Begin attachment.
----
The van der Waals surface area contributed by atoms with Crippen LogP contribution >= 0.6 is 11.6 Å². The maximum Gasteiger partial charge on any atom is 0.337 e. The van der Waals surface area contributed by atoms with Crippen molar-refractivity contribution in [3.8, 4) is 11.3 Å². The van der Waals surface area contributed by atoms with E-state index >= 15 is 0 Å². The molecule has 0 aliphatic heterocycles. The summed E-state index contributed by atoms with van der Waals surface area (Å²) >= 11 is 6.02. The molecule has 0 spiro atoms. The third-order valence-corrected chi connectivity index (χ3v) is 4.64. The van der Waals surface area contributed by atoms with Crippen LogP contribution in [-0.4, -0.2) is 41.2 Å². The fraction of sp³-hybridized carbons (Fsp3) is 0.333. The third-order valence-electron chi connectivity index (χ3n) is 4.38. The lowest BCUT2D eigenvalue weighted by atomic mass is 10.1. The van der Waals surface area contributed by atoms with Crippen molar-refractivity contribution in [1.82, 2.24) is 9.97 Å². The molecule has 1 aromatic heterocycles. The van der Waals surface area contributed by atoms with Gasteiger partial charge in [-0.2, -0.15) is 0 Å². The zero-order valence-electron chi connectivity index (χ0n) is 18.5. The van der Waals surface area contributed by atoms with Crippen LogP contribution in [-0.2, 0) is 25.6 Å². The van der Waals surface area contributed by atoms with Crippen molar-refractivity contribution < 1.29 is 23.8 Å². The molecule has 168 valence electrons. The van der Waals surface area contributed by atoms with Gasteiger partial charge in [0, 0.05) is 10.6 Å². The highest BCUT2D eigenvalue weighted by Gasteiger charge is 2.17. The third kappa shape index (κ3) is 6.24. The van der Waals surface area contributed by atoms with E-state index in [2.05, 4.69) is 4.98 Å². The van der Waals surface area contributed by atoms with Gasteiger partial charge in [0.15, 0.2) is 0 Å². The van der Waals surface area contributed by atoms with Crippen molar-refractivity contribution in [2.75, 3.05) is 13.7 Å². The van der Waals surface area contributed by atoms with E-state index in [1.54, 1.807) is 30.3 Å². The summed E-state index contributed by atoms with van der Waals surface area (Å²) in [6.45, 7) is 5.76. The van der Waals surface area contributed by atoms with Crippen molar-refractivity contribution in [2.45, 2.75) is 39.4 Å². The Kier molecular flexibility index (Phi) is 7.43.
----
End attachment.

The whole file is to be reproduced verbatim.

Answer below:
The van der Waals surface area contributed by atoms with Crippen LogP contribution >= 0.6 is 11.6 Å². The maximum Gasteiger partial charge on any atom is 0.337 e. The van der Waals surface area contributed by atoms with Crippen molar-refractivity contribution in [3.8, 4) is 11.3 Å². The van der Waals surface area contributed by atoms with E-state index >= 15 is 0 Å². The molecule has 0 aliphatic heterocycles. The summed E-state index contributed by atoms with van der Waals surface area (Å²) >= 11 is 6.02. The molecule has 0 spiro atoms. The third-order valence-corrected chi connectivity index (χ3v) is 4.64. The van der Waals surface area contributed by atoms with Crippen LogP contribution in [-0.4, -0.2) is 41.2 Å². The fraction of sp³-hybridized carbons (Fsp3) is 0.333. The third-order valence-electron chi connectivity index (χ3n) is 4.38. The lowest BCUT2D eigenvalue weighted by atomic mass is 10.1. The van der Waals surface area contributed by atoms with Crippen molar-refractivity contribution in [1.82, 2.24) is 9.97 Å². The molecule has 1 aromatic heterocycles. The van der Waals surface area contributed by atoms with Gasteiger partial charge in [-0.2, -0.15) is 0 Å². The zero-order valence-electron chi connectivity index (χ0n) is 18.5. The van der Waals surface area contributed by atoms with Crippen LogP contribution in [-0.2, 0) is 25.6 Å². The van der Waals surface area contributed by atoms with Crippen molar-refractivity contribution < 1.29 is 23.8 Å². The molecule has 168 valence electrons. The van der Waals surface area contributed by atoms with Gasteiger partial charge in [0, 0.05) is 10.6 Å². The highest BCUT2D eigenvalue weighted by Gasteiger charge is 2.17. The third kappa shape index (κ3) is 6.24. The van der Waals surface area contributed by atoms with E-state index in [2.05, 4.69) is 4.98 Å². The van der Waals surface area contributed by atoms with Gasteiger partial charge in [0.15, 0.2) is 0 Å². The van der Waals surface area contributed by atoms with Crippen molar-refractivity contribution in [2.75, 3.05) is 13.7 Å². The van der Waals surface area contributed by atoms with E-state index in [1.54, 1.807) is 30.3 Å². The summed E-state index contributed by atoms with van der Waals surface area (Å²) in [6.45, 7) is 5.76. The van der Waals surface area contributed by atoms with Crippen molar-refractivity contribution in [2.45, 2.75) is 39.4 Å². The Kier molecular flexibility index (Phi) is 7.43.